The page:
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As a somewhat abstract definition, it is crucial to understand the context in which we are using the word ‘virtual’ before moving onto the definition of virtualisation. The term virtual, in this scenario is defined as “computing not physically existing as such but made by software to appear to do so”.

Virtualisation as a concept represents the ‘virtual’ partitioning or division of a single computing entity and its resources, whether that entity be a server, application, network, storage or operating system. Alternatively, you can interpret the concept from an almost opposing stand point and view it as multiple computing entities being combined to appear as one logical entity through a virtualisation layer. Consequently, there are many different forms of virtualisation; in this instance the focus is server virtualisation.

Originally devised by IBM in the 1960’s to partition large mainframe hardware – in recent years virtualisation technology has been adopted and developed to apply to the now predominant x86 platform. Server virtualisation software enables users to virtualise a piece of hardware, including its components i.e. Hard Disk, RAM and CPU. The functionality from each component can then be assigned as desired to run multiple applications, operating systems or appliances on a single piece of hardware in virtual partitions.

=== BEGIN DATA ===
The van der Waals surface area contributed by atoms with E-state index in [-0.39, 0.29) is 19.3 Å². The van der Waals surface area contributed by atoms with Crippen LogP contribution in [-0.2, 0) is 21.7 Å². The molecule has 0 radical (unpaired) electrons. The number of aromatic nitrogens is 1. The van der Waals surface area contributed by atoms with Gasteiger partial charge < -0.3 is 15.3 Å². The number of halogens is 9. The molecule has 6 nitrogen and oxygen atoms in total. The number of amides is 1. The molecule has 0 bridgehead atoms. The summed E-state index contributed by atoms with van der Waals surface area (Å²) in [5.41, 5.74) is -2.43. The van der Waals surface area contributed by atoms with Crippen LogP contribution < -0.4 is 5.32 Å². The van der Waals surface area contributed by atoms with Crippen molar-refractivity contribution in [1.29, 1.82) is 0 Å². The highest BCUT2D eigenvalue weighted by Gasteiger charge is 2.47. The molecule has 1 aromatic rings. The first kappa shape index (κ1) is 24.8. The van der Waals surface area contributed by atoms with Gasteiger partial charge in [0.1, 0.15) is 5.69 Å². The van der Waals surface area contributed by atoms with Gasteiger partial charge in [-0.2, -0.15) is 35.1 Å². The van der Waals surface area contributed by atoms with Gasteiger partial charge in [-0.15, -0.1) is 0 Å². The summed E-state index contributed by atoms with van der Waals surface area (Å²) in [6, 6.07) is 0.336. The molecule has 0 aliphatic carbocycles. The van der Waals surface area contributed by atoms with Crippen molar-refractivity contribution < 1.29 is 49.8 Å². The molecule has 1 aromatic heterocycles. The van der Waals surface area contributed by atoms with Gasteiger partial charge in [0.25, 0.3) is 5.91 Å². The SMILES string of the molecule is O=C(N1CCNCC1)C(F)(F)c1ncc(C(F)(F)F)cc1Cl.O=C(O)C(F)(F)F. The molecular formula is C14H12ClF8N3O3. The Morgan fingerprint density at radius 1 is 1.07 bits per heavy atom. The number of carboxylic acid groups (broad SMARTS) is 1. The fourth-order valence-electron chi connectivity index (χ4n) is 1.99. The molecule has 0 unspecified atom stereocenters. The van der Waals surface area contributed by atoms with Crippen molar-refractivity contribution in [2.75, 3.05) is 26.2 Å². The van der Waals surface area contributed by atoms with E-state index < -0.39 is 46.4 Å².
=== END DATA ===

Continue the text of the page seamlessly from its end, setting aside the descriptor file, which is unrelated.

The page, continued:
There are multiple advantages associated with virtualisation. The segregation of expensive computer resources increases efficiency by consolidation – reducing the number of physical servers necessary to support a business’s IT solutions. This can save companies large amounts of money on hardware acquisition as well as rack-space, which comes at a premium. Additional advantages include quick deployment, increased security, centralised management, business continuity and disaster recovery, reduced administration and reduction in energy consumption minimising carbon footprint – just to name a few.

Of course as with any IT solution there are also disadvantages accompanying this technology. For example cost of licencing, user complexity, support compatibility, security management issues and deployment dilemmas (e.g. choosing the right solutions to host in a virtual environment as not all are suitable), but with an experienced IT team leader most of these issues become insignificant.